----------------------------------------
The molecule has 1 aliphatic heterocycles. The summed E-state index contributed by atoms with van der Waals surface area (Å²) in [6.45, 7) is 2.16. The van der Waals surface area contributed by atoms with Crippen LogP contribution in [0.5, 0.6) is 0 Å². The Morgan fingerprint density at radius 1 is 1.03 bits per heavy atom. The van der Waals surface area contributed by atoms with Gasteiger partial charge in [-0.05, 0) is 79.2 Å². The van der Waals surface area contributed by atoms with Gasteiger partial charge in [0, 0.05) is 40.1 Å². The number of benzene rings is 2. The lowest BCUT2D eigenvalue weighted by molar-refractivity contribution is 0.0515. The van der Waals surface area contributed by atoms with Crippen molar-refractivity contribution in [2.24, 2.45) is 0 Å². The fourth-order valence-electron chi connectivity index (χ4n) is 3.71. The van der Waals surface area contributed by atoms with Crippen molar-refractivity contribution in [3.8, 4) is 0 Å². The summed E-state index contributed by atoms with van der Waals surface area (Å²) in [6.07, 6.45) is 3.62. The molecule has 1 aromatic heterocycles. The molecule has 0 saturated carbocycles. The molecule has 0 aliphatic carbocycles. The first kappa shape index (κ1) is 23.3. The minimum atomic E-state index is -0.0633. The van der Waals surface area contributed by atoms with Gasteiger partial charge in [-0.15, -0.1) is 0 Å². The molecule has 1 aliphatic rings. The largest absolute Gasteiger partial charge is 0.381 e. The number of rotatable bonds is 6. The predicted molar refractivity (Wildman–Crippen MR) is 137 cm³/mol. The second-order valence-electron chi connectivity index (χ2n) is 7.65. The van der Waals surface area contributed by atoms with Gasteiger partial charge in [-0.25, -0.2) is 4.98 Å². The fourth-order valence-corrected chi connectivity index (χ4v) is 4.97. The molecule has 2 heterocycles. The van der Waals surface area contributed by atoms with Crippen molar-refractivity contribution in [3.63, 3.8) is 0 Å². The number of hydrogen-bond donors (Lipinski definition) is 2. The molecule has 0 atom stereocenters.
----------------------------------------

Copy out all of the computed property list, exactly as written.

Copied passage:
The molecule has 1 aliphatic heterocycles. The summed E-state index contributed by atoms with van der Waals surface area (Å²) in [6.45, 7) is 2.16. The van der Waals surface area contributed by atoms with Crippen LogP contribution in [0.5, 0.6) is 0 Å². The Morgan fingerprint density at radius 1 is 1.03 bits per heavy atom. The van der Waals surface area contributed by atoms with Gasteiger partial charge in [-0.05, 0) is 79.2 Å². The van der Waals surface area contributed by atoms with Gasteiger partial charge in [0, 0.05) is 40.1 Å². The number of benzene rings is 2. The lowest BCUT2D eigenvalue weighted by molar-refractivity contribution is 0.0515. The van der Waals surface area contributed by atoms with Crippen molar-refractivity contribution in [2.24, 2.45) is 0 Å². The fourth-order valence-electron chi connectivity index (χ4n) is 3.71. The van der Waals surface area contributed by atoms with Crippen molar-refractivity contribution in [3.8, 4) is 0 Å². The summed E-state index contributed by atoms with van der Waals surface area (Å²) in [6.07, 6.45) is 3.62. The molecule has 1 aromatic heterocycles. The molecule has 0 saturated carbocycles. The molecule has 0 aliphatic carbocycles. The first kappa shape index (κ1) is 23.3. The minimum atomic E-state index is -0.0633. The van der Waals surface area contributed by atoms with Gasteiger partial charge in [-0.15, -0.1) is 0 Å². The molecule has 1 aliphatic rings. The largest absolute Gasteiger partial charge is 0.381 e. The number of rotatable bonds is 6. The predicted molar refractivity (Wildman–Crippen MR) is 137 cm³/mol. The second-order valence-electron chi connectivity index (χ2n) is 7.65. The van der Waals surface area contributed by atoms with Gasteiger partial charge in [-0.25, -0.2) is 4.98 Å². The fourth-order valence-corrected chi connectivity index (χ4v) is 4.97. The molecule has 2 heterocycles. The van der Waals surface area contributed by atoms with Crippen molar-refractivity contribution in [3.63, 3.8) is 0 Å². The number of hydrogen-bond donors (Lipinski definition) is 2. The molecule has 0 atom stereocenters.